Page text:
So…breathe properly! There is a happy medium for taking time to reflect and stimulating yourself with activity and interaction. As I’ve concluded in many cases, the Camerican option is best.
I joined the Peace Corps primarily because I was curious – curious to experience a completely different way of life, curious to meet new people and learn about other cultures, curious about speaking new languages, curious how my green (novice!) green thumb would fare against the desert. And, boy, did I learn a lot.
No one would claim that the Peace Corps is God’s gift to development. It ain’t. But two-thirds of the organization’s mission involves cultural exchange and, in that endeavor, I think it is unparalleled (well, unparalleled by anything I’ve seen). Now that I am back home, unsure of when (I won’t say “if”!) I will be in Magdeme again, it is tough for me to talk about the connections I made in village. Because what can I say? Those guys (and gals) are my family. I spent every day of the last two years with them and now I am a world away. I can’t practically describe all that they taught me (that is what the blog was for!). At times, I thought it was hard to be there. Only at the end did I consider how hard it must be for rural African villagers, most of whom have very little concept of the outside world, to play host to a complete stranger, a stranger who rejects many of their customs. I asked to be there, they didn’t ask for me! But they truly made me a part of their community and for that I am beyond grateful.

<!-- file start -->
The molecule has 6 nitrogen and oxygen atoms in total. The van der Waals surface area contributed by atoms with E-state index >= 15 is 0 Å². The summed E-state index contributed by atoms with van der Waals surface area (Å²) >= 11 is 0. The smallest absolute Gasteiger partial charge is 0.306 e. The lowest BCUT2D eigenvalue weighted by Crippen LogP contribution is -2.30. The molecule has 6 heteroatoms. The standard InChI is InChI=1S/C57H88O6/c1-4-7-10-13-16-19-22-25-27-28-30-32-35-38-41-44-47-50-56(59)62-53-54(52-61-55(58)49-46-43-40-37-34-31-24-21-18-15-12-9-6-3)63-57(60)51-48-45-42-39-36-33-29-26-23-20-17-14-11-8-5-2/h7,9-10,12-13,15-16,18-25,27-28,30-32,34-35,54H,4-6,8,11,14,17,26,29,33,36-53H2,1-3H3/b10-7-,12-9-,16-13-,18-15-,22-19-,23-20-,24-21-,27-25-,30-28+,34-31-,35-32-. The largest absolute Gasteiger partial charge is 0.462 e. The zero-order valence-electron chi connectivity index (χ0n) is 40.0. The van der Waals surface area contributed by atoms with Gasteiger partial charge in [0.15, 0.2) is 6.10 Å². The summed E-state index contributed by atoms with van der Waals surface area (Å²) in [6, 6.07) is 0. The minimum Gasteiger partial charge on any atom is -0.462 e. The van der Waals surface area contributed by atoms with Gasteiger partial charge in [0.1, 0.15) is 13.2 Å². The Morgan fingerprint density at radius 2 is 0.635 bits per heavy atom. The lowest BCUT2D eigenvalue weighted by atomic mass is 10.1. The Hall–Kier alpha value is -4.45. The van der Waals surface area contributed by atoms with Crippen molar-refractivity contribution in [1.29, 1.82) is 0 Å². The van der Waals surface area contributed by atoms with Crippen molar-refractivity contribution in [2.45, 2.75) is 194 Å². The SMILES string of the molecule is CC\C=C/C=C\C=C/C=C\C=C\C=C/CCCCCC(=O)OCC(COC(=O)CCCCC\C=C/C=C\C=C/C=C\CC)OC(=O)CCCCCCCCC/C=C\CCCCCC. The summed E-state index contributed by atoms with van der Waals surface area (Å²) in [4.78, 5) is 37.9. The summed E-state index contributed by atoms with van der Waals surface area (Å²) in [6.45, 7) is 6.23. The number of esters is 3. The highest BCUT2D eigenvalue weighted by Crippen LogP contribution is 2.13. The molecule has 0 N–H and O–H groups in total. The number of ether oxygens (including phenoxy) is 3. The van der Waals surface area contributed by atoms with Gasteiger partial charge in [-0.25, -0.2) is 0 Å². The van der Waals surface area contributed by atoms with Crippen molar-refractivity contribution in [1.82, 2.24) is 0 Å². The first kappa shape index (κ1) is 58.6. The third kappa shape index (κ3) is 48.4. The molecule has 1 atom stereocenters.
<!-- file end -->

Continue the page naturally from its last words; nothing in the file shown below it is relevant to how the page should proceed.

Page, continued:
I do have to take advantage of my Returned PCV status (i.e. no longer officially affiliated with Peace Corps Cameroon) to say this – Cameroon’s political situation is crippling the country. I was a history and government major and I spent nearly half of my college career researching and writing a thesis on the Israeli-Palestinian conflict. I care deeply about the right to sovereign, representative government and supporting people in realizing that right. I went to Cameroon in large part because I was curious about whether people in the developing world (who often face daily struggles to get by) also care. They do.